Political leader, voting rights activist and bestselling author Stacy Abrams made history in 2018 as the first Black woman to become the gubernatorial nominee for a major party in the U.S., and was nominated for this year’s Nobel Peace Prize for her impactful work promoting nonviolent change at the ballot box.
An accomplished writer, Abrams has penned two political memoirs (Lead from the Outside and Our Time is Now) along with eight romantic suspense novels under the pen name Selena Montgomery. Her latest book, a legal thriller entitled When Justice Sleeps, comes out in May.
In a reading list for Vanity Fair, Abrams shared 7 of her favorite books that explore love, history, and political leadership. Find her literary picks below, and complement with the bookshelves of AOC and Kamala Harris.
The Dictator’s Learning Curve by William Dobson
“William Dobson investigates how authoritarianism has taken on the trappings and lessons of modern institutions to strengthen its ability to strip nations of their democracy. A timely handbook for current political times around the world.” -SA
Einstein’s Dreams by Alan Lightman
“Alan Lightman’s exploration of the iterations of Einstein’s theories of relativity offer brief glimpses into the nature of time and human relationships. In sharp, short vignettes, he imagines what complex ideations would mean in our daily interactions.” -SA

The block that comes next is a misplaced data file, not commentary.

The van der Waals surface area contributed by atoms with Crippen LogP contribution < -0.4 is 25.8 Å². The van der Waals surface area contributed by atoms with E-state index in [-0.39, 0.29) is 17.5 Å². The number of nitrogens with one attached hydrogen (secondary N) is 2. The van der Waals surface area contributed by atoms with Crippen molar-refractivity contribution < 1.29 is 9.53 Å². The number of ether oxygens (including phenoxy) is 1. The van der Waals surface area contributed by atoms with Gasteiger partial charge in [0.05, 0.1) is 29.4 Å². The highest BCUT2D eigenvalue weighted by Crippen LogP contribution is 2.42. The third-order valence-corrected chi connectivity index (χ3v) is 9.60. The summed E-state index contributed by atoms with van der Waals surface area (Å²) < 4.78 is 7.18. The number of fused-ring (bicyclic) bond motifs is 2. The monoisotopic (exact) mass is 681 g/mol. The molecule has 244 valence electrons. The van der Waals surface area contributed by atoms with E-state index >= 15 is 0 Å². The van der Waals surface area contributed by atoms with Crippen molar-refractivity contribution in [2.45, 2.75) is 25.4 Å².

“This remains a perfectly told, ethically challenged gothic novel of love, betrayal, and redemption. (I might also recommend a fantastic offshoot story: Wide Sargasso Sea by Jean Rhys.)” -SA
The Years of Lyndon Johnson by Robert A. Caro
“President Johnson is one of America’s most complex and effective leaders, one capable of humanity and grace while being deeply flawed as a man and a leader. With each installment, I learn more about how to be a stronger leader, as well as how to guard against the hubris inherent in political power.” -SA
The Moor’s Account by Laila Lalami
“Her novel about Estebanico, a Moroccan slave who was part of Narváez expedition, uses the narrative device of a fictional memoir to excavate the horror faced by African slaves and native peoples in 16th-century Florida. His story makes the reader uncomfortable, angry, and bereft by turn—yet willing to endure all to see it through to the end.” -SA
Honest Illusions by Nora Roberts
“Nora Roberts’s ability to blend suspense and romance, and to craft intense characterizations without losing the thread of any story delights the mind and the heart. Plus, her heroines are fiercely independent and her heroes are flawed and dashing, excellent romantic fare.” -SA
The Between by Tananarive Due
“Tananarive Due crosses and interweaves genres without losing the reader or the story—difficult to do and fascinating to read.” -SA
(via Vanity Fair)